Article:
MIND YOUR SPEECH AND LANGUAGE.

Don’t make the mistake of thinking that just because a child cannot express themselves they are not capable of taking in everything YOU say.

I got a phone call from Freddie’s teacher.

‘I’m afraid I’ve got some not-very-good-news,’ she said.

My stomach leapt into my throat. Had Daddy forgotten to pick him up for his orthotics appointment? Had the school staff noticed some alarming new symptom?

‘I’m sorry to have to tell you this, but Freddie said a swear-word in class, probably at the instigation of another child.’ She proceeded to tell me what he’d said, though I could tell from her tone of voice that she was loath to repeat it.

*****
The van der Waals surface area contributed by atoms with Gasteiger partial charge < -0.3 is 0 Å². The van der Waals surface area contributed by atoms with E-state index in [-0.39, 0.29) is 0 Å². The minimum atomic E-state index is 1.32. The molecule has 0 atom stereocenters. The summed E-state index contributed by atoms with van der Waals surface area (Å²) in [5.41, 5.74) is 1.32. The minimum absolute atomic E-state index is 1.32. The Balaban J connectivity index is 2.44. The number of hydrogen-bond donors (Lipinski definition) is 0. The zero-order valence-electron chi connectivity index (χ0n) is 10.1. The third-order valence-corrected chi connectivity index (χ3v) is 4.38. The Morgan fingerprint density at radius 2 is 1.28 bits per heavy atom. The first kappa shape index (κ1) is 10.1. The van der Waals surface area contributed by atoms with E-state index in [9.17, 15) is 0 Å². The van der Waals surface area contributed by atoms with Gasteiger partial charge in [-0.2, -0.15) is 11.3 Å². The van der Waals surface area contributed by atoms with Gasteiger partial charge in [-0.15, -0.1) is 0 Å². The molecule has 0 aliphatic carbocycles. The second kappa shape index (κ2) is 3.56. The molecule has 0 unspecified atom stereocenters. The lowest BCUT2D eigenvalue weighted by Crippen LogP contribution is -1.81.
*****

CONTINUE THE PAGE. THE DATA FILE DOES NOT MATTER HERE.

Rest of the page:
Now, a lot of the time my life is fairly typical — I’m sure I’m not the only parent who’s ever had a message like that from school. My reaction, though, was probably NOT a typical one.

‘Oh! Well, his speech must’ve been nice and clear, then…’

Funny how we’ve been struggling to pronounce ‘banana’ for years, but the first time he hears the word ‘b***er’ he can repeat it perfectly.

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